1) The Writing of the Disaster. In Konsult egents articulate or reoccupy (retrieve) the conventions of microcosm/macrocosm by which pre-modern peoples oriented themselves (determined their EPS): As above, so below (one’s fate was written in the stars, and to read it one consulted oracles and astrologers). A contemporary version shifts from vertical to horizontal dynamics: As without, so within, The historical collective and the individual person become mutually intelligible when articulated in the proportional analogy of hypotyposis (The Writing of the Disaster/In Me). Such is the conceit of this genre organizing pedagogy in the digital apparatus. The guiding idea of Project #1 (heuretics of Konsult) is an encounter between egents and disaster, in which egents translate their image of wide scope (Wide Image) into a diagram, to function as an original hypothesis addressing the impasse (aporia) of Disaster.
–Mystory. In order to undertake Project #1, egents first must engage the nested Project #2, Mystory. Mystory is a genre for finding/designing an Image of Wide Scope (Wide Image; WI). We will devote considerable attention to this genre, which is the core of electrate pedagogy. The first insight is that electracy does not shift the disciplinary curriculum of literacy but rather the pedagogy. The rationale for this shift comes from Gerald Holton, history of science, argued in such books as Thematic Origins of Scientific Thought: Kepler to Einstein (Harvard, 1988). Holton notes that the practice of science (and all productive knowing) includes three primary dimensions, of which two are routinely taught while third remains latent, implicit. Discipline learning is organized around verification (knowledge after it is discovered or invented): making as techne, which is considered to be teachable. Techne as practice includes empirical facts (materially tested); and analytical tools. The third dimension (not taught or considered not teachable) also operates nonetheless, Holton insists. It is the dimension of discovery, creativity, which Holton calls thematic– making as poiesis. The empirical and analytical are objectively present in the disciplinary institution; the thematic is subjectively personal to the egent. Its origin is one’s disposition, a unique mix of nature and nurture, referring to one’s state of mind or attunement, attitude. Holton approaches the history of science from the side of themata, existing as archetypes in the history of thought and patterns of imagination specific to individuals. They are not provable, but are the source of hypotheses. Here is a key: Disposition generates original hypothesis.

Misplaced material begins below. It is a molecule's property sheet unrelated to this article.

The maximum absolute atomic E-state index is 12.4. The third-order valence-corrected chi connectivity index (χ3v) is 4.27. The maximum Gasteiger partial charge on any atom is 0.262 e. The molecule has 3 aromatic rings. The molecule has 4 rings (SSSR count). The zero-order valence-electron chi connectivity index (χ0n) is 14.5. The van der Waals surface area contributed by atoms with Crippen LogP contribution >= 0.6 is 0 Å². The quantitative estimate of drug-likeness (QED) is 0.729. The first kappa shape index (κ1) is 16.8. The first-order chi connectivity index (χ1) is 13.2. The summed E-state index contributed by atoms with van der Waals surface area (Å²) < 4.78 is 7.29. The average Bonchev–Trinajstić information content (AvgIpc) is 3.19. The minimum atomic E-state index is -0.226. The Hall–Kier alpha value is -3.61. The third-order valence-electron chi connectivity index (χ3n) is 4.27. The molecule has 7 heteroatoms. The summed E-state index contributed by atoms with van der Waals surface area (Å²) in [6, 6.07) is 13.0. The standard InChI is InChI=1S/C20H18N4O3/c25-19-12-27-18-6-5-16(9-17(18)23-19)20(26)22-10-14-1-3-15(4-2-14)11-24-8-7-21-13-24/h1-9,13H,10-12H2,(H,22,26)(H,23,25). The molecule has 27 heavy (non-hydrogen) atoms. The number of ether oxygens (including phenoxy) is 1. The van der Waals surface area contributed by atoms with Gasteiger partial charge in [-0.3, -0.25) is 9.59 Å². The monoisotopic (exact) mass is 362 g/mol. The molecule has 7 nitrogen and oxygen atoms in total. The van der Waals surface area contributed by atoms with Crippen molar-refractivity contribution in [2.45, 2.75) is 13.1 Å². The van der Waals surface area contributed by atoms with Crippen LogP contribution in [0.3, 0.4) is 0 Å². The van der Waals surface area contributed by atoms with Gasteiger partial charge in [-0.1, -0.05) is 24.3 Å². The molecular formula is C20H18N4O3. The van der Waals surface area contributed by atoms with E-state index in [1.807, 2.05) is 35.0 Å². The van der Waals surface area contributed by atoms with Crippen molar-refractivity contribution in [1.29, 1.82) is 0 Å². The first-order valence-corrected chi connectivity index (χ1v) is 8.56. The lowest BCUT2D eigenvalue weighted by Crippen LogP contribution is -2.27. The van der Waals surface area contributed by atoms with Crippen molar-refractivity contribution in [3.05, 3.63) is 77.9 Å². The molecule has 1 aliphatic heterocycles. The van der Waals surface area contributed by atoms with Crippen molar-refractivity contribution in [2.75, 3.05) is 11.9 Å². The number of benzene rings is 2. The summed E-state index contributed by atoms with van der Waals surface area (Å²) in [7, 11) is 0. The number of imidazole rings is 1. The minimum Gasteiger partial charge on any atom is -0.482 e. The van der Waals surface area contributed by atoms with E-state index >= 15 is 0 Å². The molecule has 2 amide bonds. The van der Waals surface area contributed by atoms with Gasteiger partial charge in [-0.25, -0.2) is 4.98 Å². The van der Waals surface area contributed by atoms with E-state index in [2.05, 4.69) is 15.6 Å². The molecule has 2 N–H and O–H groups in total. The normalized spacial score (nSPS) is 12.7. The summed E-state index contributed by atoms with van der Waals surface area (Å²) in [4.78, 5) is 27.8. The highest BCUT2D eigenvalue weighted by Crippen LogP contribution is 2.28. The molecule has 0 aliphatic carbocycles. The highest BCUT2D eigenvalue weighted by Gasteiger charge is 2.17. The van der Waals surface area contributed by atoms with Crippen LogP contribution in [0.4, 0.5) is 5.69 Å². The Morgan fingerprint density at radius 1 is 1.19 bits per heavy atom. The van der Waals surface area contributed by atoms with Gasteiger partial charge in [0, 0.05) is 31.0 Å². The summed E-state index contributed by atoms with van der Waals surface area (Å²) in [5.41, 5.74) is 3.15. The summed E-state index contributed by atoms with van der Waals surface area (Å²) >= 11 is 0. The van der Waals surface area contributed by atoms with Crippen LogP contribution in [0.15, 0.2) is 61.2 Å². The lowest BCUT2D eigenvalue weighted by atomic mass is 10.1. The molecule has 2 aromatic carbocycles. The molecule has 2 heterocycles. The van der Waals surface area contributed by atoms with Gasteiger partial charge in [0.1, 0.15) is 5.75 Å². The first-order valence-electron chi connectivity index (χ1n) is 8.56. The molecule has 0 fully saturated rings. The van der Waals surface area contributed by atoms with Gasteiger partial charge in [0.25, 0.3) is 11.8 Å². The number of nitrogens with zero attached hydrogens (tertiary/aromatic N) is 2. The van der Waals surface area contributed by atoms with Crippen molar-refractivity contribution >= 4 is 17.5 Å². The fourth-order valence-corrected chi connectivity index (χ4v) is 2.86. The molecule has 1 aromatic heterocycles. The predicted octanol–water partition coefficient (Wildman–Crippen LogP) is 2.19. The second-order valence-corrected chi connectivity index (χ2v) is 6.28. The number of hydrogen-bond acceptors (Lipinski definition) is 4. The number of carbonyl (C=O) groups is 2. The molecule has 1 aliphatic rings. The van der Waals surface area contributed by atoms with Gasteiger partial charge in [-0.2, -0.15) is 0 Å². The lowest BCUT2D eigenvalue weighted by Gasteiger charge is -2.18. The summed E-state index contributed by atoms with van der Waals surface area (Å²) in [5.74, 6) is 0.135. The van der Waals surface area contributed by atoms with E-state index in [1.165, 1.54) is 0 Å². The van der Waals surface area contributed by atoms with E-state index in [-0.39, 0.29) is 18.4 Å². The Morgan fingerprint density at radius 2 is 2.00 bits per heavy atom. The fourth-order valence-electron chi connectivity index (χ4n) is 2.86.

–From Disposition to Hypothesis. The first lesson from Holton is to track this relation between disposition and hypothesis, since it establishes exactly the place of the Arts and Letters archive in electrate pedagogy as creativity. The insight to register for now is that disposition is precisely the concern of much of Philosophy, especially Continental thought, as in Heidegger’s question of how things stand with me, with us, Dasein (there-being) and Ereignis (collective enowning of event). Underlying Existential Positioning Systems is Existential Phenomenology, for example. The import for curriculum is that inquiry into disposition draws upon the traditions of Philosophy. The Image of Wide Scope designed through mystory puts into form and brings to expression egent’s disposition. Similarly, the best resource for learning how to formulate and translate this disposition into hypothesis is through study of literature (transmedia). The authority here is Northrop Frye, who in Anatomy of Criticism stated that literature and fiction as such are hypothetical. In short, this thematic dimension of science (of knowing) opens onto the Humanities (Arts and Letters) disciplines, locating the frontier articulating “the two cultures.”
–Albert Camus, Lyrical Essays. Holton observed in his study of revolutionary science that the work of individual creators manifested a pattern organized around a few (four to five) images (the Wide Image). Albert Camus anticipated this insight in reflecting on his own career, commenting on the reissue of his early collection of essays, The Wrong Side and the Right Side, which serves as an epigraph for mystory.
Nothing prevents one from dreaming, in the very hour of exile, since at least I know this, with sure and certain knowledge: a man’s work is nothing but this slow trek to rediscover, through the detours of art, those two or three great and simple images in whose presence his heart first opened. This is why, perhaps, after working and producing for twenty years, I still live with the idea that my work has not even begun. (Albert Camus, Lyrical and Critical Essays, 17).